def error_function_for_sin_single(output,y):
to_search_best = np.sin(np.linspace(output-1,output+1,10000)*np.pi/2)
index = np.argmin(np.abs(to_search_best-y))
to_be = np.linspace(output-1,output+1,10000)[index]
error = to_be-output
#print("to be:",to_be,"as is",output,"error",error/10)
return error
def error_function_for_sin_multiple(self,output,y):
derror_doutput = []
for cnt in range(y.shape[0]):
derror_doutput.append(self.error_function_for_sin_single( output[cnt], y[cnt]))
derror_doutput = np.array(derror_doutput)
return derror_doutput/2

Explanation of the code:

  • Assume that we have an output array(output) such as [o1,o2,o3,…] which is still not activated by sine function. And we have “to-be” array(y)
  • Firstly, we take each element from array by for loop in error_function_for_sin_multiple function.
  • Then, call error_function_for_sin_single function with the element we took from the array.
  • In error_function_for_sin_single function, we calculate the sine function around the output value(to_search_max). (I multiplied output with pi/2 in sine function because I want value one to be pi/2 which will later map to value 1 as an output of sine function.)
  • Then we find the index of smallest error by calculating the differences between y and to_search_best.
  • The index giving the least error is actually the value that the output should be. So, we find the difference between this value and output so that we can feed back back to neural network for back-propagation.
  • After we find the errors, we append them to a list to give them all to back-propagation.

Demonstration of fast approaching to desired values

Data-set: MNIST Digit Dagaset

Algorithm: Feed-forward neural networks using sine basis function

Layers: Input = 4704 (I do basic feature extraction, that’s why it is not 784), L1 = 512, L2: 128, Output: 10

Learning rate: 0.0000001

I tried to over-train the model to map an image to its label to measure the least epoch.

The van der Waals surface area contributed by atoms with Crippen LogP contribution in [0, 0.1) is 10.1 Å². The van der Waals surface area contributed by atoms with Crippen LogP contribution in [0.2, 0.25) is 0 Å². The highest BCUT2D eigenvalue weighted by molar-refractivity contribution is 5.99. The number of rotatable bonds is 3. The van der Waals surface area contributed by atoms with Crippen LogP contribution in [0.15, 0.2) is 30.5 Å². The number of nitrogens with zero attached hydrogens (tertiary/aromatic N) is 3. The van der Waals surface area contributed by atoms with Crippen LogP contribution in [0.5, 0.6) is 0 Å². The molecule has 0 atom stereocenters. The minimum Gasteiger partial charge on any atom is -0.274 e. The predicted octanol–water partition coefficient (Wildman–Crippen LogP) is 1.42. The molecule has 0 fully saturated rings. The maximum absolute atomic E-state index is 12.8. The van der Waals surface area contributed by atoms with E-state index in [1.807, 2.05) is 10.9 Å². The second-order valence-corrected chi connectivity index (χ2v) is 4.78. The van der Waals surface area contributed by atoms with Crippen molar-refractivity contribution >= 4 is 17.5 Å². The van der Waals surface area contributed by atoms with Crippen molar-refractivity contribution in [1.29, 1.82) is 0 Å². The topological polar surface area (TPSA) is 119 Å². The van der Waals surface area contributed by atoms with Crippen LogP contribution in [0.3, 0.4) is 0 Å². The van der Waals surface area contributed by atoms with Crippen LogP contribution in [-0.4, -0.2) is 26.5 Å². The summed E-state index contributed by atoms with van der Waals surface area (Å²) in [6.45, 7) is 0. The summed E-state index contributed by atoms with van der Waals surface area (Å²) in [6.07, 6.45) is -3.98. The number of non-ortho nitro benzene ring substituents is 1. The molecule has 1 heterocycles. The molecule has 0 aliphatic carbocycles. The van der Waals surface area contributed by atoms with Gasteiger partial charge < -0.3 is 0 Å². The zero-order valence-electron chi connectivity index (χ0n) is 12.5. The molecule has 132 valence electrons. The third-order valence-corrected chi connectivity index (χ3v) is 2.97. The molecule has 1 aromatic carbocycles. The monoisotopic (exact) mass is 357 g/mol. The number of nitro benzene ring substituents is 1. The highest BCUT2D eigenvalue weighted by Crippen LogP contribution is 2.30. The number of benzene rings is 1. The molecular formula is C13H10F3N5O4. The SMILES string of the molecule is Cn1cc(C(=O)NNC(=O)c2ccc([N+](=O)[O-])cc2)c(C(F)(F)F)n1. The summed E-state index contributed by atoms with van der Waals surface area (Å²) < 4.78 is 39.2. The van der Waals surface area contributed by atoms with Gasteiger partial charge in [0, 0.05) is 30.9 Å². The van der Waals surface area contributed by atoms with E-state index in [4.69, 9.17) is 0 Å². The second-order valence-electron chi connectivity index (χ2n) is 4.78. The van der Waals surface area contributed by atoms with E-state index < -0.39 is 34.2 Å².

With sine activation function: Error is decreased to 0.044 in 13 epochs.

Without sine activation function: Error is decreased to 0.043 in 19 epochs.

Also, the paper I mentioned above has several experiments for sine activation function. One of them for a spiral problem.

The results from the paper:

Standard BP with a simple architecture has not found a solution to this problem (see [Fahlman and Labiere, 1990]). [Lang and Witbrock, 1988] solved it in 20,000 epochs using standard BP with a complex architecture (2–5–5–5–1 with shortcuts). “Supersab” needed an average of 3,500 epochs, “Quickprop” 8,000, “RPROP” 6,000, and “Cascade Correlation” 1,700. To solve this problem we constructed a network with architecture 2–16–1, using the sine as the activation function in the hidden layer, and the hyperbolic tangent in the output layer. This architecture is the simplest of those used to date to deal with this problem. Results are shown in table 1. The importance of the range of initial weights is clear. With small ranges for the non-linear parameters learning is not possible (see two rst rows in table 1

The results of experiment made on spiral problem.

I hope that you enjoyed reading this post. While everybody is talking about extremely complex neural networks that are finding solutions to complex problems, I believe that we should still examine the base algorithms of neural networks. Because the changes in fundamentals bring greater impact.